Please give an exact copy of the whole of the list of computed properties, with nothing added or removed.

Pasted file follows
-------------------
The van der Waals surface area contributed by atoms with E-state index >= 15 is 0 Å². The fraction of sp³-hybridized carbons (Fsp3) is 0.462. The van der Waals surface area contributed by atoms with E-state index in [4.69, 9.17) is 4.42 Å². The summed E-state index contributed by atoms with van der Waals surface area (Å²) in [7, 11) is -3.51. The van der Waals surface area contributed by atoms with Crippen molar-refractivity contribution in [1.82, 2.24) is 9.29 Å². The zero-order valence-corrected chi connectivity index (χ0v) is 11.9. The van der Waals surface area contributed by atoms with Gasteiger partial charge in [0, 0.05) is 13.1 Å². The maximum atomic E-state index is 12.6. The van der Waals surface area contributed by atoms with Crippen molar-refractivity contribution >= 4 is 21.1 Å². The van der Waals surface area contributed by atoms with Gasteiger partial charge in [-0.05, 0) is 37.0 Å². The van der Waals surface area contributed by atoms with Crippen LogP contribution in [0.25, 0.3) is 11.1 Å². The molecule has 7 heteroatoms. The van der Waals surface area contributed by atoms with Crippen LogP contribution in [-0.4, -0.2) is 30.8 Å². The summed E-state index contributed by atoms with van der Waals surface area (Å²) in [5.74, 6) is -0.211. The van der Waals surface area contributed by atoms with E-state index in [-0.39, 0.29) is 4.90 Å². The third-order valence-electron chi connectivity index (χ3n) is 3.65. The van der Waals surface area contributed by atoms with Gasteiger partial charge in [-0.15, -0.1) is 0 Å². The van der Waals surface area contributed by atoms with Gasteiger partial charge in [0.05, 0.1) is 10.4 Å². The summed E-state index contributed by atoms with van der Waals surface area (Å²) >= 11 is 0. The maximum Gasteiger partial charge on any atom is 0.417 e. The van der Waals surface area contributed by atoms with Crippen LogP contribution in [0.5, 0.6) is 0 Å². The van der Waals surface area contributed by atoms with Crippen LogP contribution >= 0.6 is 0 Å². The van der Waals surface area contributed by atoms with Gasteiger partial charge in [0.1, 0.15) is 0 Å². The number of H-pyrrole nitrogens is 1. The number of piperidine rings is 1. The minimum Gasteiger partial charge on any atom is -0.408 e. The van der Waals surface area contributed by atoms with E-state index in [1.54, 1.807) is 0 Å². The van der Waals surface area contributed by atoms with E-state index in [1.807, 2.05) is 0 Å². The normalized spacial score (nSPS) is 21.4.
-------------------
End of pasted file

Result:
The van der Waals surface area contributed by atoms with E-state index >= 15 is 0 Å². The fraction of sp³-hybridized carbons (Fsp3) is 0.462. The van der Waals surface area contributed by atoms with E-state index in [4.69, 9.17) is 4.42 Å². The summed E-state index contributed by atoms with van der Waals surface area (Å²) in [7, 11) is -3.51. The van der Waals surface area contributed by atoms with Crippen molar-refractivity contribution in [1.82, 2.24) is 9.29 Å². The zero-order valence-corrected chi connectivity index (χ0v) is 11.9. The van der Waals surface area contributed by atoms with Gasteiger partial charge in [0, 0.05) is 13.1 Å². The maximum atomic E-state index is 12.6. The van der Waals surface area contributed by atoms with Crippen molar-refractivity contribution >= 4 is 21.1 Å². The van der Waals surface area contributed by atoms with Gasteiger partial charge in [-0.05, 0) is 37.0 Å². The van der Waals surface area contributed by atoms with Crippen LogP contribution in [0.25, 0.3) is 11.1 Å². The molecule has 7 heteroatoms. The van der Waals surface area contributed by atoms with Crippen LogP contribution in [-0.4, -0.2) is 30.8 Å². The summed E-state index contributed by atoms with van der Waals surface area (Å²) in [5.74, 6) is -0.211. The van der Waals surface area contributed by atoms with E-state index in [-0.39, 0.29) is 4.90 Å². The third-order valence-electron chi connectivity index (χ3n) is 3.65. The van der Waals surface area contributed by atoms with Gasteiger partial charge in [-0.15, -0.1) is 0 Å². The van der Waals surface area contributed by atoms with Gasteiger partial charge in [0.05, 0.1) is 10.4 Å². The summed E-state index contributed by atoms with van der Waals surface area (Å²) >= 11 is 0. The maximum Gasteiger partial charge on any atom is 0.417 e. The van der Waals surface area contributed by atoms with Crippen LogP contribution in [0.5, 0.6) is 0 Å². The van der Waals surface area contributed by atoms with Crippen LogP contribution >= 0.6 is 0 Å². The van der Waals surface area contributed by atoms with Gasteiger partial charge in [0.1, 0.15) is 0 Å². The number of H-pyrrole nitrogens is 1. The number of piperidine rings is 1. The minimum Gasteiger partial charge on any atom is -0.408 e. The van der Waals surface area contributed by atoms with E-state index in [1.54, 1.807) is 0 Å². The van der Waals surface area contributed by atoms with E-state index in [1.807, 2.05) is 0 Å². The normalized spacial score (nSPS) is 21.4.